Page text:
I listened this afternoon, via WQXR, to the live broadcast from Salzburg, Germany of the offical gala inaugural concert (just finished) of this Mozart Year, as it's been dubbed, celebrating on this day 250 years ago the birth of Wolfgang Amadeus Mozart.
The concert was nicely programmed — a piano concerto (#25 with pianist Mitsuko Uchida), the Sinfonia Concertante (with Gidon Kremer and Yuri Bashmet), several concert arias and several numbers from Le Nozze and Don Giovanni (with singers Thomas Hampson and Cecilia Bartoli), and a symphony (#35, the "Haffner"), all with the Vienna Philharmonic conducted by Ricardo Muti (why Muti was chosen to do conducting honors is beyond me) — and I found myself enjoying every bit of it having earlier made the decision to lock my critical faculty in the closet for the duration, so to speak.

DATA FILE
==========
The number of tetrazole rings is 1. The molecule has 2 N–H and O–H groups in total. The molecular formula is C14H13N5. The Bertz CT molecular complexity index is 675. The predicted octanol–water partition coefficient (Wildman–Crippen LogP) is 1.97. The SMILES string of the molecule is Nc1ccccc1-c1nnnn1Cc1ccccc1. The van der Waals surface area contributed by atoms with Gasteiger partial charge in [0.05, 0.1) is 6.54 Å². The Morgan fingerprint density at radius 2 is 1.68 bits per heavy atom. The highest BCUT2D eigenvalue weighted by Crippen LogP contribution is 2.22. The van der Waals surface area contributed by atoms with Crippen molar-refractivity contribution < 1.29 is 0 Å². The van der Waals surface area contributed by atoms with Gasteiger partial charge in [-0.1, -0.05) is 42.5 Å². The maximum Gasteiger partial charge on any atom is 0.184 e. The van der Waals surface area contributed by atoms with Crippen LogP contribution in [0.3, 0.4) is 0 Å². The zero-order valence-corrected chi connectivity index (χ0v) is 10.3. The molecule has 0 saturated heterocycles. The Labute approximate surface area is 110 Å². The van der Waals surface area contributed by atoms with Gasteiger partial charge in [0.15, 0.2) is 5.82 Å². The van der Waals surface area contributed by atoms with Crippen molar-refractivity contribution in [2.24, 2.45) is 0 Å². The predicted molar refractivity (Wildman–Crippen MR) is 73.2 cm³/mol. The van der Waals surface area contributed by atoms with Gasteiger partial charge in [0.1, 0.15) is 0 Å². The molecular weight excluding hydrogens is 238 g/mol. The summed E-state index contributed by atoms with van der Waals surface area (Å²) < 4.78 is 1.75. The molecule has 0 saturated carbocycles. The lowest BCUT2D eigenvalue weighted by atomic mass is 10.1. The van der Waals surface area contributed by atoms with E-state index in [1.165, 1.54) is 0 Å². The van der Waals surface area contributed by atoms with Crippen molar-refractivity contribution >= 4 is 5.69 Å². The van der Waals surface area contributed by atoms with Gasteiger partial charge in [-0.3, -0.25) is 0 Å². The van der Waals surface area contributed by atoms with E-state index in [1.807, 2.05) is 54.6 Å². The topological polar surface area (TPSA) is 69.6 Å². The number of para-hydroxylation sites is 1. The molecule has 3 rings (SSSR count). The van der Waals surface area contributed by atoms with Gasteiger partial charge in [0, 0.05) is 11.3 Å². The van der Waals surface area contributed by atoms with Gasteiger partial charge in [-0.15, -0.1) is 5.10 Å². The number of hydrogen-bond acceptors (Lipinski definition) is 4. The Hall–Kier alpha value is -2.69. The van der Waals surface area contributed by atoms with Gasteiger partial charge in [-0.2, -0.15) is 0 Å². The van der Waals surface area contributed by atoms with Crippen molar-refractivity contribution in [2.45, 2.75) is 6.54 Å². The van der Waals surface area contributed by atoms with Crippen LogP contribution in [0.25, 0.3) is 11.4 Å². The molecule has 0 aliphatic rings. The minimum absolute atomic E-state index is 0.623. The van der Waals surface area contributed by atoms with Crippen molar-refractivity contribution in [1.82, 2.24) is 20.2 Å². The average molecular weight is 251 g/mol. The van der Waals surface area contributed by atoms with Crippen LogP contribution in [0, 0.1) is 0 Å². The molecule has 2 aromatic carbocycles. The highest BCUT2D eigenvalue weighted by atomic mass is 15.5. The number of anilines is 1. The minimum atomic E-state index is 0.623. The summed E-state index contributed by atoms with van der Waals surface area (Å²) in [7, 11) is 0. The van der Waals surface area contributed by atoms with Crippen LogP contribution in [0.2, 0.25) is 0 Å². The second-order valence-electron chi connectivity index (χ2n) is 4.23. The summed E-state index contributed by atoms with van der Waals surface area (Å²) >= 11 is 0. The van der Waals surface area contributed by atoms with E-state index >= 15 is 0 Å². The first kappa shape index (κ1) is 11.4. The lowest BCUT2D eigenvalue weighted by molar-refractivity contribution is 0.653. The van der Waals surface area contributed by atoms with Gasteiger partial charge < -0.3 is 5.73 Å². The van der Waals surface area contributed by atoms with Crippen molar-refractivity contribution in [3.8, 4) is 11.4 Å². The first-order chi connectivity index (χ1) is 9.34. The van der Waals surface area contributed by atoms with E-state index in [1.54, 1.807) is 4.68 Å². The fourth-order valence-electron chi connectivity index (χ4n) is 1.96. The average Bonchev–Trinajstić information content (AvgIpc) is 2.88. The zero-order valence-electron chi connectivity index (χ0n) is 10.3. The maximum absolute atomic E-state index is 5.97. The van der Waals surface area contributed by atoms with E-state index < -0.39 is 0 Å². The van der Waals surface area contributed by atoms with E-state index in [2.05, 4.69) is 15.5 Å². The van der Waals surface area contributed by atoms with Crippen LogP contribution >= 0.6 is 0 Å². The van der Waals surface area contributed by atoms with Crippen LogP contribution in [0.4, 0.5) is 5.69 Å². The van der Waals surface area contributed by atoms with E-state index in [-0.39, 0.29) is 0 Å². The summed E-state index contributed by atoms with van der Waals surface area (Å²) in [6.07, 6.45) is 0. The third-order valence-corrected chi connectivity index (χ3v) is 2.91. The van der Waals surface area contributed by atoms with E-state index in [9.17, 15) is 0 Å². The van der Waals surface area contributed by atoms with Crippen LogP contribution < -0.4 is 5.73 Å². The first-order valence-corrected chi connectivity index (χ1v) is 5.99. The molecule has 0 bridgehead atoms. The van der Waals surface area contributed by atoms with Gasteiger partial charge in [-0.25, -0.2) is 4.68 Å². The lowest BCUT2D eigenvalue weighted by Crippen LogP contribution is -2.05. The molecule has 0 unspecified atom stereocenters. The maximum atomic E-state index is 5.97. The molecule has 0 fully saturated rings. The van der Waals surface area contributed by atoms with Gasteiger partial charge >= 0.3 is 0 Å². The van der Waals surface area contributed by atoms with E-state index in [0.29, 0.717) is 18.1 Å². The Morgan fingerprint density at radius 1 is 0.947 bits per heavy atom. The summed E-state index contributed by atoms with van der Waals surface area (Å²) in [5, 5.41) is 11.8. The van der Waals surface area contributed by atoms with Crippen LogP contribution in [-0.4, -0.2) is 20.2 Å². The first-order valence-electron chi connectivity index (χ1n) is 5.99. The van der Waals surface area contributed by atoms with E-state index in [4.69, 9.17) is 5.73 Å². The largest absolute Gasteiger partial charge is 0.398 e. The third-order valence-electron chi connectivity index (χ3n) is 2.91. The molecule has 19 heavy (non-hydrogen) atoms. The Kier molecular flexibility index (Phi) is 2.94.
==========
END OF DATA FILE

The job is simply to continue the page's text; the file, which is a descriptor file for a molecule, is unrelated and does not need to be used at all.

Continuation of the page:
I was entirely unprepared, however, for the ringing of the church bells of all Salzburg's churches at precisely 8:00 PM (2:00 PM EST) — the official time of Mozart's birth as noted by his proud papa — and the frisson of emotion and surprise on hearing them literally made the hair rise up on the back of my neck.
But that was as nothing compared with when the Vienna Singverein joined the Vienna Philharmonic to sing, "Heil sei euch, Geweihten", the glorious final chorus from Die Zauberflöte, to close the concert (also a surprise to me):
Hail to you on your consecration!
You have penetrated the night,
Thanks be given to you, Osiris, thanks to you Isis!
Strength has triumphed,
Rewarding beauty and wisdom with an everlasting crown!
At that point, I'm afraid I lost it — totally.
Helluva excuse for a Real Man I am.